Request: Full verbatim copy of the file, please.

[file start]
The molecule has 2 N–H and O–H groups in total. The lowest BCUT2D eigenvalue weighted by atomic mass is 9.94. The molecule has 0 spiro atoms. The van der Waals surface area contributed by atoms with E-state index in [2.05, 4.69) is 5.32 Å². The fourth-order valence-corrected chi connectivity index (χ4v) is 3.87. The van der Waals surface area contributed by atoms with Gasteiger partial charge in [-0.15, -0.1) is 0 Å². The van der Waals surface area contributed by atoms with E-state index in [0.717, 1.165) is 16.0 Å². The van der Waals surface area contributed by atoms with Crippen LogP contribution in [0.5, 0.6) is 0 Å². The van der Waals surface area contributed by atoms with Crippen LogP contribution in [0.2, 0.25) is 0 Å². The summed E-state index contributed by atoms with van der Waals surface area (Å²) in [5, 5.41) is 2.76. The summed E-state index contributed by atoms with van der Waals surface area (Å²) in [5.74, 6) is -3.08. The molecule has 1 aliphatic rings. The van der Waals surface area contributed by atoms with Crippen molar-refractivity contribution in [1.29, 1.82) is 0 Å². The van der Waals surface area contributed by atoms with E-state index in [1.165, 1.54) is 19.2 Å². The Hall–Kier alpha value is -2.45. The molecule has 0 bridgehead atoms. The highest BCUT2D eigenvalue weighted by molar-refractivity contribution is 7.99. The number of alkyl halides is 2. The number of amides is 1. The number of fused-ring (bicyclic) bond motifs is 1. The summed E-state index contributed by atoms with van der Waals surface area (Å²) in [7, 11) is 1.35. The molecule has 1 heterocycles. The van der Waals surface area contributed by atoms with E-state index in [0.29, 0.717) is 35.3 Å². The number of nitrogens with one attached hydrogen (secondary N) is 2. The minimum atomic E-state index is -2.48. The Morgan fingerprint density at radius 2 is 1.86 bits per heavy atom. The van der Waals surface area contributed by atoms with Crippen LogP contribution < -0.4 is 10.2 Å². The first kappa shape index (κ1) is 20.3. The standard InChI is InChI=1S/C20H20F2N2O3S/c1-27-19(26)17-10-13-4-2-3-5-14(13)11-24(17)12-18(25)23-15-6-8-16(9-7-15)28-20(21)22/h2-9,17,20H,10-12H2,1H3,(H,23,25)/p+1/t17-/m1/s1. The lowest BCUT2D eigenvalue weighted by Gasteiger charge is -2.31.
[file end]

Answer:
The molecule has 2 N–H and O–H groups in total. The lowest BCUT2D eigenvalue weighted by atomic mass is 9.94. The molecule has 0 spiro atoms. The van der Waals surface area contributed by atoms with E-state index in [2.05, 4.69) is 5.32 Å². The fourth-order valence-corrected chi connectivity index (χ4v) is 3.87. The van der Waals surface area contributed by atoms with Gasteiger partial charge in [-0.15, -0.1) is 0 Å². The van der Waals surface area contributed by atoms with E-state index in [0.717, 1.165) is 16.0 Å². The van der Waals surface area contributed by atoms with Crippen LogP contribution in [0.5, 0.6) is 0 Å². The van der Waals surface area contributed by atoms with Crippen LogP contribution in [0.2, 0.25) is 0 Å². The summed E-state index contributed by atoms with van der Waals surface area (Å²) in [5, 5.41) is 2.76. The summed E-state index contributed by atoms with van der Waals surface area (Å²) in [5.74, 6) is -3.08. The molecule has 1 aliphatic rings. The van der Waals surface area contributed by atoms with Crippen molar-refractivity contribution in [1.29, 1.82) is 0 Å². The van der Waals surface area contributed by atoms with E-state index in [1.165, 1.54) is 19.2 Å². The Hall–Kier alpha value is -2.45. The molecule has 0 bridgehead atoms. The highest BCUT2D eigenvalue weighted by molar-refractivity contribution is 7.99. The number of alkyl halides is 2. The number of amides is 1. The number of fused-ring (bicyclic) bond motifs is 1. The summed E-state index contributed by atoms with van der Waals surface area (Å²) in [7, 11) is 1.35. The molecule has 1 heterocycles. The van der Waals surface area contributed by atoms with E-state index in [0.29, 0.717) is 35.3 Å². The number of nitrogens with one attached hydrogen (secondary N) is 2. The minimum atomic E-state index is -2.48. The Morgan fingerprint density at radius 2 is 1.86 bits per heavy atom. The van der Waals surface area contributed by atoms with Crippen LogP contribution < -0.4 is 10.2 Å². The first kappa shape index (κ1) is 20.3. The standard InChI is InChI=1S/C20H20F2N2O3S/c1-27-19(26)17-10-13-4-2-3-5-14(13)11-24(17)12-18(25)23-15-6-8-16(9-7-15)28-20(21)22/h2-9,17,20H,10-12H2,1H3,(H,23,25)/p+1/t17-/m1/s1. The lowest BCUT2D eigenvalue weighted by Gasteiger charge is -2.31.